Community-Driven Development

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The Community-Driven Development (CDD) Unit handles the design, implementation and management of community-led projects and programmes within PDA.

The CDD Unit views communities as subjects of change and development partners in their own right, rather than as mere receivers of public and private goods and services or objects of charity. For this reason the CDD Unit places premium on the role that communities and their institutions, organisations and stakeholders play in decisions about the economic and social development processes that directly affect the well-being of their members.

Specific objectives of the Unit includes:

  • To facilitate processes that empower poor or marginalised communities, and marginalised groups to take initiatives for their own socio-economic development.
  • To promote and/or facilitate community participation in project design and implementation within specific sectors.
  • To support local governance and for that matter decentralisation programs.
  • To enhance local capacity through local level coordination, training, facilitation and technical support.

The unit has co-ordinated projects in the 158 cocoa communities with the core objective of improving livelihoods, supporting initiatives to address worst forms of child labour (WFCL), and in empowering community members and district stakeholders in the delivery of the project outcomes. The work of CDDU is interrelated to all the other units of PDA. In our quest to facilitate the development of communities we undertake research, train district partners and community leaders in leadership and advocacy skills and also undertake direct advocacy in the areas of local governance and accountability.

The CDD Unit seeks to facilitate a process of self-belief and self-reliance, and therefore attitudinal and behavioural change, on the part of communities who over the years have lost confidence in their own capabilities. In this regard, in our work with communities or marginalised groups, we employ a set of tools and methods that have become known internationally as Participatory Learning and Action (PLA) approach to facilitate the following interrelated processes:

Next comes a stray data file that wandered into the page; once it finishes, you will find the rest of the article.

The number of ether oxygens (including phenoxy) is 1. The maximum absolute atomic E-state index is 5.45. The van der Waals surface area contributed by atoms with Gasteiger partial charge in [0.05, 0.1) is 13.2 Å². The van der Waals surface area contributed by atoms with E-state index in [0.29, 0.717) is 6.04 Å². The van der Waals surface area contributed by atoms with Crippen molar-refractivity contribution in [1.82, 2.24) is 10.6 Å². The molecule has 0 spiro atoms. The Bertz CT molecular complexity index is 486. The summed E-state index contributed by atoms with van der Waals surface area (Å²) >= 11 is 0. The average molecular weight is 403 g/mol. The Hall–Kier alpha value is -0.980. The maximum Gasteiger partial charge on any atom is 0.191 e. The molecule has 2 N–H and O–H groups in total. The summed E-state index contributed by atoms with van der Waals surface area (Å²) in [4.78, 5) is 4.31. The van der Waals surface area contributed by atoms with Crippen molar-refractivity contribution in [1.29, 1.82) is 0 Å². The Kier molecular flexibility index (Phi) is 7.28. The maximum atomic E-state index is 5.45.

• Dialogue and animation - by getting the community to analyse their own reality, appreciate what they have and are capable of doing for themselves, and recognising what needs to change.
  • Participatory community action planning, implementation and monitoring – that is collectively developing a vision for the kind of community they wish to see, identifying the actions and resources needed to achieve it, assigning roles and responsibilities for implementation and monitoring.
  • Indigenous knowledge and organisational strengthening – placing the responsibility for the development of the community or group in the hands of the leadership, building on positive indigenous knowledge and practices, reviewing and strengthening existing organisational and institutional structures, and creating new ones where necessary.
  • Participatory action research – a process of taking actions, reflecting on the actions and learning from what worked or did not work.
  • Advocacy – providing community or group leaders with the skills to lobby and advocate for support from the local government authorities and elected representatives like the MPs.
  • Coordination and technical backstopping – providing managerial and technical support with regard to report or proposal writing, financial report, fund-raising and advocacy.

CDDU has managed and successfully delivered on major projects like “Yen Daakye” Project (YDK), iMPACT Project, EU/CSSP II, and now is exploring the area of cocoa certification. In collaboration with FTS (USA) and SSF (Obuasi) the CDDU is implementing the Child Rights in Mining Project. In working with communities, CDDU’s preferred option, as it has done for all these projects, is to work with district-based NGOs as partners, as they are already present and closer to the communities. The capacity of these local partners is strengthened to ensure they work efficiently with the community members and stakeholders.